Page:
Arik Victor of Creep Records (pictured above) had a simple ambition when it came to his Northern Liberties storefront.
“I wanted to own a record store I’d want to hang out in,” said Victor.
Located in The Piazza At Schmidts, Victor’s Creep Records may have have accomplished precisely that.
The front of his store houses a wide array of punk and hardcore records but a few steps further behind a set of saloon doors is a fully stocked head shop. Custom pieces from local brands such as Illadelph and Pyrology fill the shelves and disc golf discs hang from the walls.
Surprisingly, thus far the upper class Piazza in Northern Liberties has proven to be a perfect home for Victor’s vision.
According to Philadelphia Magazine, from 1999 to 2011, Northern Liberties experienced a 113.5 percent growth in median income. Unsurprisingly, a surplus of businesses sprung up around this economic growth, including The Piazza, which opened in 2009.
Trendy eateries and boutique shops quickly filled up storefronts in The Piazza but alongside them was the second iteration of Creep Records (the first was located in West Chester and was open from 1999 to 2002). Although one may think Victor’s head shop/record store would be somewhat of a strange bedfellow to the rest of the Piazza’s occupants, Victor feels like he fits right in. He accounts this to the neighborhood’s general acceptance of the arts.
“Art culture is very broad as far as age goes,” said Victor. “You also have to remember that this neighborhood. The Piazza area is very loud. They regularly have 4,000 or 5,000 people here. If our store is loud and the doors are open, they kind of embrace that.”
Creep Records originally grew out of Victor’s desire for teenage rebellion. Victor wanted to press his cantankerous brand of punk to wax and decided to do it himself. His next move was to move into a house with a rag tag group of pals—in a move that he said was inspired by the Washington D.C punk record label Dischord. Victor then began to run a hodge-podge music collective. Part recording studio, part record label, Creep Records pressed the recordings of Victor’s bands, as well as other punk and alternative acts (notable Creep artists include the destructive Eat the Turnbuckle and Bad Luck 13).
“We were mostly into current punk rock stuff,” said Victor, referring to the formation of the label. “It was also when Green Day was getting really popular. It was just at the right time for an independent label to get accepted.”
The storefront, as well as the element of the head shop, were later developments. In 2003, Victor teamed with Mark Tawney, a long time fan of the label who had a strong affinity for custom glass pieces, to open the store. While they’re both hobbies of his, Victor believes that glassware and records share a common convergence.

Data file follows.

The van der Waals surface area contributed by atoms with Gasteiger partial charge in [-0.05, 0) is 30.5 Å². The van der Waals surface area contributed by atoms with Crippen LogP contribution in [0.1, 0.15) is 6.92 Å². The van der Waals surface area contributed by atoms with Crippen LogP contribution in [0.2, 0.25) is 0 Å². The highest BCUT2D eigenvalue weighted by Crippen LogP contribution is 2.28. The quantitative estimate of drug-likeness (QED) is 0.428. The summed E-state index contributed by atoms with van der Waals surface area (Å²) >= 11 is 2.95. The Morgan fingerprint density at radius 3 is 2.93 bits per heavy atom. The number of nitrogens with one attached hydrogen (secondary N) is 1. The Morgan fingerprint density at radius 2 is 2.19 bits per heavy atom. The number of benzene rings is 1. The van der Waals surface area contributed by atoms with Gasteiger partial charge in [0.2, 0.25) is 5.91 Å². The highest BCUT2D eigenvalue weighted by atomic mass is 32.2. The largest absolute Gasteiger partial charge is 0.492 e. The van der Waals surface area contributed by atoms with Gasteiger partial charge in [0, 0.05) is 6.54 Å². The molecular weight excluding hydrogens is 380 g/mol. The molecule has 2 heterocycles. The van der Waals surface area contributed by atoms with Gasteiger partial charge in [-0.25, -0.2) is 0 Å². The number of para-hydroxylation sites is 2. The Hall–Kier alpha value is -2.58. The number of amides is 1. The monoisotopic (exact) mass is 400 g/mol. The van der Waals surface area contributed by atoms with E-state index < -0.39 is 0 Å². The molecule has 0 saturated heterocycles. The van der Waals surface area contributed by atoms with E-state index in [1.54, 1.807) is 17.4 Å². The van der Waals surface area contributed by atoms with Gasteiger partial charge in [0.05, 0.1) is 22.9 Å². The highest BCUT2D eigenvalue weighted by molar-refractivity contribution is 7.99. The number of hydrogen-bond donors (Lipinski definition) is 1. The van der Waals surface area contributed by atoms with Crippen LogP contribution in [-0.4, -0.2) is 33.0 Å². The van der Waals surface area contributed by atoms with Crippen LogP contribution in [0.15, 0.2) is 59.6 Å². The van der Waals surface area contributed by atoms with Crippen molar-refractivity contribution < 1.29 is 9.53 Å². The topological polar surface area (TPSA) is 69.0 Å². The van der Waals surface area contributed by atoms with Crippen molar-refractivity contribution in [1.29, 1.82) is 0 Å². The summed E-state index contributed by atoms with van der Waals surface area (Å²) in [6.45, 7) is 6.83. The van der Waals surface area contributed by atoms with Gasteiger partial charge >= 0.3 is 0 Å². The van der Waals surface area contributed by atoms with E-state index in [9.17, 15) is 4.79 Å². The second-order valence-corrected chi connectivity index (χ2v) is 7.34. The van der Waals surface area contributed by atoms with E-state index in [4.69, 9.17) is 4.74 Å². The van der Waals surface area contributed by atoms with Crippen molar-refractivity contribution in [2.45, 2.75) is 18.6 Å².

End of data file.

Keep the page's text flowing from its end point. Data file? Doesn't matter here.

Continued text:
“It’s a collectible culture,” said Victor. “The same people who collect high end glass art collect high end records.”
During their five years at The Piazza, Victor’s juxtaposition of glass and wax has thrived. Earlier in April, Creep Records expanded. A back area devoted entirely to glass and disc golf was added and a front entrance facing the Piazza was installed. Victor hopes that the arrangement could introduce glass shoppers to the world of record collecting.
“You’d be surprised how many people might just be like, ‘This is my favorite album.’ I don’t even have a turntable but I want this album,” said Victor. “They buy the album and then all of a sudden they’re like, ‘I kind of wanna buy more records.’ And they buy more records and they’re like, ‘I gotta buy a turntable’ and now we have a box of turntables coming in.’ It’s a cool trend.”
A final feather in the cap of Creep Records is their support of the local glassblowing scene. A piece published earlier this year on philly.com called Philadelphia a leader in the national glassblowing movement. Creep Records were early supporters of several Philly glass blowers who recently hit it big, including Illadelph and JAG.
“There’s a whole glass movement in Philly, and basically in the world,” said Victor. “But it’s very much like the way a band would start. A bunch of friends collaborating with music, collaborating with glass. So when I got introduced to that world a little over ten years ago it blew my mind. Because it was like, oh this is like the same as having a band. So we relate to that.”
-Text, images and video by David Zisser.
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